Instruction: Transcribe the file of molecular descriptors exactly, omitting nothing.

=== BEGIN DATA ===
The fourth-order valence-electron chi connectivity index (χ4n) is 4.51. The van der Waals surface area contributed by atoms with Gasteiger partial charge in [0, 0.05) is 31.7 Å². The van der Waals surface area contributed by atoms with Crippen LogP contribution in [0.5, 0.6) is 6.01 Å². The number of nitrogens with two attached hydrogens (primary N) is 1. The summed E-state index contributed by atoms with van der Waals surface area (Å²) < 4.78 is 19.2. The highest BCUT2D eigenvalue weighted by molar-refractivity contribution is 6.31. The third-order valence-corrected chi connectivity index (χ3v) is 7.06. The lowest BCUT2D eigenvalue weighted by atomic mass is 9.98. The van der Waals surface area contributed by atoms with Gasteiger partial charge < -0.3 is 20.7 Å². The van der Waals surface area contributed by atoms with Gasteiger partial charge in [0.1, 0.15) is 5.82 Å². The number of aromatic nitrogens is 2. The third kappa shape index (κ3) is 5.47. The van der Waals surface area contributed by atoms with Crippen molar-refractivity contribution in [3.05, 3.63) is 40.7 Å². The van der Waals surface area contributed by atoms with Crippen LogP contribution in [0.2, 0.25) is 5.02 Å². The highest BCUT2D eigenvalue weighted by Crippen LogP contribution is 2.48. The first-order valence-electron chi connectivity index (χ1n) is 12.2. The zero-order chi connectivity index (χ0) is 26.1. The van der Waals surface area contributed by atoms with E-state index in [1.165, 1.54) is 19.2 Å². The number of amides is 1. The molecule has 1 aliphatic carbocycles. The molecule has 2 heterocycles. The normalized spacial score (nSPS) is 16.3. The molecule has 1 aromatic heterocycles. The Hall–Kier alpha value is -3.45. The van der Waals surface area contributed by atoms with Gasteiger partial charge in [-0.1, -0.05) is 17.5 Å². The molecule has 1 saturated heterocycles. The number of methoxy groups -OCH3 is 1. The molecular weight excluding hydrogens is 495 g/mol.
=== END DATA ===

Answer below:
The fourth-order valence-electron chi connectivity index (χ4n) is 4.51. The van der Waals surface area contributed by atoms with Gasteiger partial charge in [0, 0.05) is 31.7 Å². The van der Waals surface area contributed by atoms with Crippen LogP contribution in [0.5, 0.6) is 6.01 Å². The number of nitrogens with two attached hydrogens (primary N) is 1. The summed E-state index contributed by atoms with van der Waals surface area (Å²) < 4.78 is 19.2. The highest BCUT2D eigenvalue weighted by molar-refractivity contribution is 6.31. The third-order valence-corrected chi connectivity index (χ3v) is 7.06. The lowest BCUT2D eigenvalue weighted by atomic mass is 9.98. The van der Waals surface area contributed by atoms with Gasteiger partial charge < -0.3 is 20.7 Å². The van der Waals surface area contributed by atoms with Gasteiger partial charge in [0.1, 0.15) is 5.82 Å². The number of aromatic nitrogens is 2. The third kappa shape index (κ3) is 5.47. The van der Waals surface area contributed by atoms with Crippen molar-refractivity contribution in [3.05, 3.63) is 40.7 Å². The van der Waals surface area contributed by atoms with Crippen LogP contribution in [0.2, 0.25) is 5.02 Å². The highest BCUT2D eigenvalue weighted by Crippen LogP contribution is 2.48. The first-order valence-electron chi connectivity index (χ1n) is 12.2. The zero-order chi connectivity index (χ0) is 26.1. The van der Waals surface area contributed by atoms with E-state index in [1.165, 1.54) is 19.2 Å². The number of amides is 1. The molecule has 1 aliphatic carbocycles. The molecule has 2 heterocycles. The normalized spacial score (nSPS) is 16.3. The molecule has 1 aromatic heterocycles. The Hall–Kier alpha value is -3.45. The van der Waals surface area contributed by atoms with Gasteiger partial charge in [-0.1, -0.05) is 17.5 Å². The molecule has 1 saturated heterocycles. The number of methoxy groups -OCH3 is 1. The molecular weight excluding hydrogens is 495 g/mol.